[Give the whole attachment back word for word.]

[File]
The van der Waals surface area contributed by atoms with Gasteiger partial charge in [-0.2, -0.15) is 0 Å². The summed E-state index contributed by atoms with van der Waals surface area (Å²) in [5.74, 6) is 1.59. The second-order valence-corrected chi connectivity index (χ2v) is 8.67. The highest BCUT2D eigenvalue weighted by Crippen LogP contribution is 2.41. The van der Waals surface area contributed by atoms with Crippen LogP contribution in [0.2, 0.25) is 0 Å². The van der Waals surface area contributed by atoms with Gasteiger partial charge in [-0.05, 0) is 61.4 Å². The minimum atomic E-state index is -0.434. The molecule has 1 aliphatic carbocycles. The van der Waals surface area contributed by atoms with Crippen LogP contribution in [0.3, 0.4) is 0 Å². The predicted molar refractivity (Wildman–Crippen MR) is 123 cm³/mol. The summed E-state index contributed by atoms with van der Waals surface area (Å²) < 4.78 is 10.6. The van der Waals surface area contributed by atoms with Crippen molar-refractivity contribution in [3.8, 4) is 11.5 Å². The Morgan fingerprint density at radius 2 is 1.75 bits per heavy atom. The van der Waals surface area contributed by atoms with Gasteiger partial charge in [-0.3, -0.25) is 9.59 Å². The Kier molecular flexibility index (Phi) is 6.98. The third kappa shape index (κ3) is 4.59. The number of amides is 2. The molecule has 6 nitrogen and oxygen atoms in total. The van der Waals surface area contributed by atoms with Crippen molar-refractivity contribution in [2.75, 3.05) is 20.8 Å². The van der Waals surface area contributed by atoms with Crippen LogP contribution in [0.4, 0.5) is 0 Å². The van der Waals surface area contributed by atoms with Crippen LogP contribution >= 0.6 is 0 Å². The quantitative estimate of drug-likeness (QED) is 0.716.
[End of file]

The van der Waals surface area contributed by atoms with Gasteiger partial charge in [-0.2, -0.15) is 0 Å². The summed E-state index contributed by atoms with van der Waals surface area (Å²) in [5.74, 6) is 1.59. The second-order valence-corrected chi connectivity index (χ2v) is 8.67. The highest BCUT2D eigenvalue weighted by Crippen LogP contribution is 2.41. The van der Waals surface area contributed by atoms with Crippen LogP contribution in [0.2, 0.25) is 0 Å². The van der Waals surface area contributed by atoms with Gasteiger partial charge in [-0.05, 0) is 61.4 Å². The minimum atomic E-state index is -0.434. The molecule has 1 aliphatic carbocycles. The van der Waals surface area contributed by atoms with Crippen LogP contribution in [0.3, 0.4) is 0 Å². The predicted molar refractivity (Wildman–Crippen MR) is 123 cm³/mol. The summed E-state index contributed by atoms with van der Waals surface area (Å²) < 4.78 is 10.6. The van der Waals surface area contributed by atoms with Crippen molar-refractivity contribution in [3.8, 4) is 11.5 Å². The Morgan fingerprint density at radius 2 is 1.75 bits per heavy atom. The van der Waals surface area contributed by atoms with Gasteiger partial charge in [-0.3, -0.25) is 9.59 Å². The Kier molecular flexibility index (Phi) is 6.98. The third kappa shape index (κ3) is 4.59. The number of amides is 2. The molecule has 6 nitrogen and oxygen atoms in total. The van der Waals surface area contributed by atoms with Crippen molar-refractivity contribution in [2.75, 3.05) is 20.8 Å². The van der Waals surface area contributed by atoms with Crippen LogP contribution in [0.4, 0.5) is 0 Å². The van der Waals surface area contributed by atoms with Crippen LogP contribution >= 0.6 is 0 Å². The quantitative estimate of drug-likeness (QED) is 0.716.